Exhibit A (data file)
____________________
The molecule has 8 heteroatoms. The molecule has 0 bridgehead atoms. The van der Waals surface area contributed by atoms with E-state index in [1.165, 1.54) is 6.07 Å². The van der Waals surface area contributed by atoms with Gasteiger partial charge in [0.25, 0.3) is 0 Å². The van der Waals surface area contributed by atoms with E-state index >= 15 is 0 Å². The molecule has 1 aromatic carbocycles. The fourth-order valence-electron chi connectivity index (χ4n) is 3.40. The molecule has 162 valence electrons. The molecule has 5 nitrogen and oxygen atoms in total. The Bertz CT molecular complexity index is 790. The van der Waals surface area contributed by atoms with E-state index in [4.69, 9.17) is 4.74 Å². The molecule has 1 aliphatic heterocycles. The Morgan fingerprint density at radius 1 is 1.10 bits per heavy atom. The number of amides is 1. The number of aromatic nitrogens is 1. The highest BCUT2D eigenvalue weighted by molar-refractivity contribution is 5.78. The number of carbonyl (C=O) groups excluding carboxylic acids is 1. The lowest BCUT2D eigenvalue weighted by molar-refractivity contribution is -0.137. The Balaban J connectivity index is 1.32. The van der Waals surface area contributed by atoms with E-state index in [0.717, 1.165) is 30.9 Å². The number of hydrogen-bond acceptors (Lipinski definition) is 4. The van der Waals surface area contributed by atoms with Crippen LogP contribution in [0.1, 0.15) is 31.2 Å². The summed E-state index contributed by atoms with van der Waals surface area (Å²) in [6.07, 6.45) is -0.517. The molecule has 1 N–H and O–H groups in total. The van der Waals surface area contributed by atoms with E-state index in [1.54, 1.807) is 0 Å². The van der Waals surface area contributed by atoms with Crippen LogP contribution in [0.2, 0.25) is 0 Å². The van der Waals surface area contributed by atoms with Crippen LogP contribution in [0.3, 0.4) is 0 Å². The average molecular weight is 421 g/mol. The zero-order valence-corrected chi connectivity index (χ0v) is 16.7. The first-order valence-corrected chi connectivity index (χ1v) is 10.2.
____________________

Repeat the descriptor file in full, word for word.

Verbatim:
The molecule has 8 heteroatoms. The molecule has 0 bridgehead atoms. The van der Waals surface area contributed by atoms with E-state index in [1.165, 1.54) is 6.07 Å². The van der Waals surface area contributed by atoms with Gasteiger partial charge in [0.25, 0.3) is 0 Å². The van der Waals surface area contributed by atoms with E-state index >= 15 is 0 Å². The molecule has 1 aromatic carbocycles. The fourth-order valence-electron chi connectivity index (χ4n) is 3.40. The molecule has 162 valence electrons. The molecule has 5 nitrogen and oxygen atoms in total. The Bertz CT molecular complexity index is 790. The van der Waals surface area contributed by atoms with E-state index in [4.69, 9.17) is 4.74 Å². The molecule has 1 aliphatic heterocycles. The Morgan fingerprint density at radius 1 is 1.10 bits per heavy atom. The number of amides is 1. The number of aromatic nitrogens is 1. The highest BCUT2D eigenvalue weighted by molar-refractivity contribution is 5.78. The number of carbonyl (C=O) groups excluding carboxylic acids is 1. The lowest BCUT2D eigenvalue weighted by molar-refractivity contribution is -0.137. The Balaban J connectivity index is 1.32. The van der Waals surface area contributed by atoms with E-state index in [0.717, 1.165) is 30.9 Å². The number of hydrogen-bond acceptors (Lipinski definition) is 4. The van der Waals surface area contributed by atoms with Crippen LogP contribution in [0.1, 0.15) is 31.2 Å². The summed E-state index contributed by atoms with van der Waals surface area (Å²) in [6.07, 6.45) is -0.517. The molecule has 1 N–H and O–H groups in total. The van der Waals surface area contributed by atoms with E-state index in [1.54, 1.807) is 0 Å². The van der Waals surface area contributed by atoms with Crippen LogP contribution in [0.2, 0.25) is 0 Å². The van der Waals surface area contributed by atoms with Crippen LogP contribution in [0.3, 0.4) is 0 Å². The average molecular weight is 421 g/mol. The zero-order valence-corrected chi connectivity index (χ0v) is 16.7. The first-order valence-corrected chi connectivity index (χ1v) is 10.2.